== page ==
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Irreducible Africanness and Nigerian Postcoloniality From Drama to Video

Taiwo Oloruntoba-Oju


In the article by Biodun Jeyifo titled “Ideology and Tragic Epistemology: The Emergent Paradigms in African Drama” first presented in 1977 and published in 1985, he used the term “irreducible ‘Africanness’” to depict the African aesthetic matrix and to foreground a then prevalent critical perception of the requirement for authentic African aesthetic practice, particularly in the department of drama. The article represents one of the numerous points of intervention by Jeyifo in the debate around aesthetics, ideology and regionalism. The term was deployed almost immediately and with considerable affirmation after its publication (See Obisesan 1987, among others). But the application of the term was inherently problematic even back then and even within the cited context. Jeyifo himself proceeded in the article to relate the main illustrative text of this ‘African’ aesthetic matrix, namely Soyinka’s Death and the King’s Horseman, to western epistemological paradigms, particularly the ‘Aristotle-Hegel-Marx continuum,’ which impliedly cast a doubt even then on the possibility of attaining the essentiality inherent in the term ‘irreducible Africanness.’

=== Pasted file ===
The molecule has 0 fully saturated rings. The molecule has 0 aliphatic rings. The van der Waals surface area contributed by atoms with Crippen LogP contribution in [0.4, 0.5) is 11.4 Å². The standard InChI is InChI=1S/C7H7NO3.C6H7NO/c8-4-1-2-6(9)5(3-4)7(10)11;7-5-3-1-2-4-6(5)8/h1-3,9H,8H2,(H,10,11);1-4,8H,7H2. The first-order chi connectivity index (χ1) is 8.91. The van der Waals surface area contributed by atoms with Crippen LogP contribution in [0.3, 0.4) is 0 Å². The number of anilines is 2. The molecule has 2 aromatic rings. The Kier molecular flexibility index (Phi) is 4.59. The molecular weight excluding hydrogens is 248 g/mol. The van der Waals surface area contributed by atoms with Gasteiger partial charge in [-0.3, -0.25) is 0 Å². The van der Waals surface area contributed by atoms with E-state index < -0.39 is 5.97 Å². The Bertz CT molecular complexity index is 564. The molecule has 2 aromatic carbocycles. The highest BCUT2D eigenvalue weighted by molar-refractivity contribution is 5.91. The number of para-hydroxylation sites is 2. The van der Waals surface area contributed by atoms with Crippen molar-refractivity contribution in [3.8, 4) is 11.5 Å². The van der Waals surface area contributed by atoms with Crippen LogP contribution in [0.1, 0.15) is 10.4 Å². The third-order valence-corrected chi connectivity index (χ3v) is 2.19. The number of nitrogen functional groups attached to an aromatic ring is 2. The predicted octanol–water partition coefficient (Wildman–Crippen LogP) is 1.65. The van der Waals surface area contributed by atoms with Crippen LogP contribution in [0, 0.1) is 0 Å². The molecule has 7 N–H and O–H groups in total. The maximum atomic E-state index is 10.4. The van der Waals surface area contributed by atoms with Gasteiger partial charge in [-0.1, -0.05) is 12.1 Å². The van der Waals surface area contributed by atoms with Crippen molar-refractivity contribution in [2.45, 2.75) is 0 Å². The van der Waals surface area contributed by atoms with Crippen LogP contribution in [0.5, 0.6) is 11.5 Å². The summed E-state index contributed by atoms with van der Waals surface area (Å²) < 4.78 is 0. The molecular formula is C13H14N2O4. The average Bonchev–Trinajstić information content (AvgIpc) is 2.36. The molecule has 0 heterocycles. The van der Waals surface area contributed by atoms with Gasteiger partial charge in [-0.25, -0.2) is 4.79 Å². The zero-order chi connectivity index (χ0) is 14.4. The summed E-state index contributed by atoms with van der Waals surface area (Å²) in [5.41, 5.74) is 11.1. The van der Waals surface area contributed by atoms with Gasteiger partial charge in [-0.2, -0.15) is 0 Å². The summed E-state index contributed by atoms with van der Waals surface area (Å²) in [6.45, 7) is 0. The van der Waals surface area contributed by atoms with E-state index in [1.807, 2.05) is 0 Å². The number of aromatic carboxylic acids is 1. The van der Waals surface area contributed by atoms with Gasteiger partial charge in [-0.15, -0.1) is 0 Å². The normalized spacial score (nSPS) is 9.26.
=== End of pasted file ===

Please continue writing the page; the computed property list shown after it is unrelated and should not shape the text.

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West Africa Review. ISSN: 1525-4488 (online).
Editors: Adeleke Adeeko, Nkiru Nzegwu, and Olufemi Taiwo.

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